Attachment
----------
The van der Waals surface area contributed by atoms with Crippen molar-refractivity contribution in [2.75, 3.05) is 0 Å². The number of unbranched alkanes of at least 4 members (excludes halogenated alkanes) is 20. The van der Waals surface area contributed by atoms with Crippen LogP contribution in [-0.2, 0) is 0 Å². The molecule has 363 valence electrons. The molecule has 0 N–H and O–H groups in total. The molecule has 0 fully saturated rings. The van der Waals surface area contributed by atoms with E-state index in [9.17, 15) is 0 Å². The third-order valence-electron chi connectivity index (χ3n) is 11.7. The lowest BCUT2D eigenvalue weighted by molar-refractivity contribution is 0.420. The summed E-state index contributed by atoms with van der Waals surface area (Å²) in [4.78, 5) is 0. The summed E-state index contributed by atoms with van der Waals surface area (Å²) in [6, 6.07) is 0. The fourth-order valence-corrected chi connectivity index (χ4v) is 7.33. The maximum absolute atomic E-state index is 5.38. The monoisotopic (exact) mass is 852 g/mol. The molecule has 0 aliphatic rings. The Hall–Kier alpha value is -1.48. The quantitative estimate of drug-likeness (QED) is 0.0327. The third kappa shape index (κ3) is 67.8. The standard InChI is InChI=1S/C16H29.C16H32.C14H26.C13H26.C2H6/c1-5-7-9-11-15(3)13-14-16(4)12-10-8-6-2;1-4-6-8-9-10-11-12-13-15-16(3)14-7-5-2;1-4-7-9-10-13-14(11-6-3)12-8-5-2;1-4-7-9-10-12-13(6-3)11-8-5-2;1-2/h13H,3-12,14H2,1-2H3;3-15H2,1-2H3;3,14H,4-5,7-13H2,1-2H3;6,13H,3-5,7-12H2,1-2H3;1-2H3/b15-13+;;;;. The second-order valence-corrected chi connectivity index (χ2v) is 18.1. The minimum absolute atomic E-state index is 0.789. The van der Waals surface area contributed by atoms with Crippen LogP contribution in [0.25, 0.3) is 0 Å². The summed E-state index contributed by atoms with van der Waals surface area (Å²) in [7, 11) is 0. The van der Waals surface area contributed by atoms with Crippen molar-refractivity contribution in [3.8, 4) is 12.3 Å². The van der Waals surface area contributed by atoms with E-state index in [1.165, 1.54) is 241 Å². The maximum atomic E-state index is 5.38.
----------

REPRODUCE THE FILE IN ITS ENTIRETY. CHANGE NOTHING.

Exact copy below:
The van der Waals surface area contributed by atoms with Crippen molar-refractivity contribution in [2.75, 3.05) is 0 Å². The number of unbranched alkanes of at least 4 members (excludes halogenated alkanes) is 20. The van der Waals surface area contributed by atoms with Crippen LogP contribution in [-0.2, 0) is 0 Å². The molecule has 363 valence electrons. The molecule has 0 N–H and O–H groups in total. The molecule has 0 fully saturated rings. The van der Waals surface area contributed by atoms with E-state index in [9.17, 15) is 0 Å². The third-order valence-electron chi connectivity index (χ3n) is 11.7. The lowest BCUT2D eigenvalue weighted by molar-refractivity contribution is 0.420. The summed E-state index contributed by atoms with van der Waals surface area (Å²) in [4.78, 5) is 0. The summed E-state index contributed by atoms with van der Waals surface area (Å²) in [6, 6.07) is 0. The fourth-order valence-corrected chi connectivity index (χ4v) is 7.33. The maximum absolute atomic E-state index is 5.38. The monoisotopic (exact) mass is 852 g/mol. The molecule has 0 aliphatic rings. The Hall–Kier alpha value is -1.48. The quantitative estimate of drug-likeness (QED) is 0.0327. The third kappa shape index (κ3) is 67.8. The standard InChI is InChI=1S/C16H29.C16H32.C14H26.C13H26.C2H6/c1-5-7-9-11-15(3)13-14-16(4)12-10-8-6-2;1-4-6-8-9-10-11-12-13-15-16(3)14-7-5-2;1-4-7-9-10-13-14(11-6-3)12-8-5-2;1-4-7-9-10-12-13(6-3)11-8-5-2;1-2/h13H,3-12,14H2,1-2H3;3-15H2,1-2H3;3,14H,4-5,7-13H2,1-2H3;6,13H,3-5,7-12H2,1-2H3;1-2H3/b15-13+;;;;. The second-order valence-corrected chi connectivity index (χ2v) is 18.1. The minimum absolute atomic E-state index is 0.789. The van der Waals surface area contributed by atoms with Crippen LogP contribution in [0.25, 0.3) is 0 Å². The summed E-state index contributed by atoms with van der Waals surface area (Å²) in [7, 11) is 0. The van der Waals surface area contributed by atoms with Crippen molar-refractivity contribution in [3.8, 4) is 12.3 Å². The van der Waals surface area contributed by atoms with E-state index in [1.165, 1.54) is 241 Å². The maximum atomic E-state index is 5.38.